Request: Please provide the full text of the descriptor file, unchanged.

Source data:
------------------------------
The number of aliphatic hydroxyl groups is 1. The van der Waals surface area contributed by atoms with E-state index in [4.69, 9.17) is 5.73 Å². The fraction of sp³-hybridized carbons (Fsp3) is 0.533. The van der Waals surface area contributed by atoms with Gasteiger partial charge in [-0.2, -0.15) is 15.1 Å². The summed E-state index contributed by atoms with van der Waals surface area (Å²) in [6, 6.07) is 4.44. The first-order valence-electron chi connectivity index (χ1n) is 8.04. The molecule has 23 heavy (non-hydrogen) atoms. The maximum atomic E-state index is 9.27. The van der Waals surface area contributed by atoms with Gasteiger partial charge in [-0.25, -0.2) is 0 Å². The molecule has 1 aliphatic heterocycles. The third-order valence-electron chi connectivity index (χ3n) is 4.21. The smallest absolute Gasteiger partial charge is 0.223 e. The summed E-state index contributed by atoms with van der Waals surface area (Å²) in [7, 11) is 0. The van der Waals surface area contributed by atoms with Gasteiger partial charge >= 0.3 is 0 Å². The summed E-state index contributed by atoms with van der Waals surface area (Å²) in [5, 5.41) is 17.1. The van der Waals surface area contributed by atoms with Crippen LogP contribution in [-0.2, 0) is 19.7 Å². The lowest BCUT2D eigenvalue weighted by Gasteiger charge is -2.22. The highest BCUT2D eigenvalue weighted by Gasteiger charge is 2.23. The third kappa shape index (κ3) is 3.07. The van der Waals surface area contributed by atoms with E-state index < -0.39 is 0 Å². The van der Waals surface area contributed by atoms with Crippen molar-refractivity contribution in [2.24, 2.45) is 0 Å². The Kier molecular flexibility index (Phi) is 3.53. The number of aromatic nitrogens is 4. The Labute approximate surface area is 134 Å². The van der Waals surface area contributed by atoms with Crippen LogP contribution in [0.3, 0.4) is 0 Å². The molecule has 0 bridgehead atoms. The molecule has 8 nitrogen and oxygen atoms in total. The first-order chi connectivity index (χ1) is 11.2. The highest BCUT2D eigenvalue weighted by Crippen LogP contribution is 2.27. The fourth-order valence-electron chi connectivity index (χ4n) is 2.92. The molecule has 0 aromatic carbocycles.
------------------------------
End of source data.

The number of aliphatic hydroxyl groups is 1. The van der Waals surface area contributed by atoms with E-state index in [4.69, 9.17) is 5.73 Å². The fraction of sp³-hybridized carbons (Fsp3) is 0.533. The van der Waals surface area contributed by atoms with Gasteiger partial charge in [-0.2, -0.15) is 15.1 Å². The summed E-state index contributed by atoms with van der Waals surface area (Å²) in [6, 6.07) is 4.44. The first-order valence-electron chi connectivity index (χ1n) is 8.04. The molecule has 23 heavy (non-hydrogen) atoms. The maximum atomic E-state index is 9.27. The van der Waals surface area contributed by atoms with Gasteiger partial charge in [-0.25, -0.2) is 0 Å². The molecule has 1 aliphatic heterocycles. The third-order valence-electron chi connectivity index (χ3n) is 4.21. The smallest absolute Gasteiger partial charge is 0.223 e. The summed E-state index contributed by atoms with van der Waals surface area (Å²) in [7, 11) is 0. The van der Waals surface area contributed by atoms with Gasteiger partial charge >= 0.3 is 0 Å². The summed E-state index contributed by atoms with van der Waals surface area (Å²) in [5, 5.41) is 17.1. The van der Waals surface area contributed by atoms with Crippen LogP contribution in [-0.2, 0) is 19.7 Å². The lowest BCUT2D eigenvalue weighted by Gasteiger charge is -2.22. The highest BCUT2D eigenvalue weighted by Gasteiger charge is 2.23. The third kappa shape index (κ3) is 3.07. The van der Waals surface area contributed by atoms with E-state index < -0.39 is 0 Å². The van der Waals surface area contributed by atoms with Crippen molar-refractivity contribution in [2.24, 2.45) is 0 Å². The Kier molecular flexibility index (Phi) is 3.53. The number of aromatic nitrogens is 4. The Labute approximate surface area is 134 Å². The van der Waals surface area contributed by atoms with Crippen LogP contribution in [0.3, 0.4) is 0 Å². The molecule has 0 bridgehead atoms. The molecule has 8 nitrogen and oxygen atoms in total. The first-order chi connectivity index (χ1) is 11.2. The highest BCUT2D eigenvalue weighted by Crippen LogP contribution is 2.27. The fourth-order valence-electron chi connectivity index (χ4n) is 2.92. The molecule has 0 aromatic carbocycles.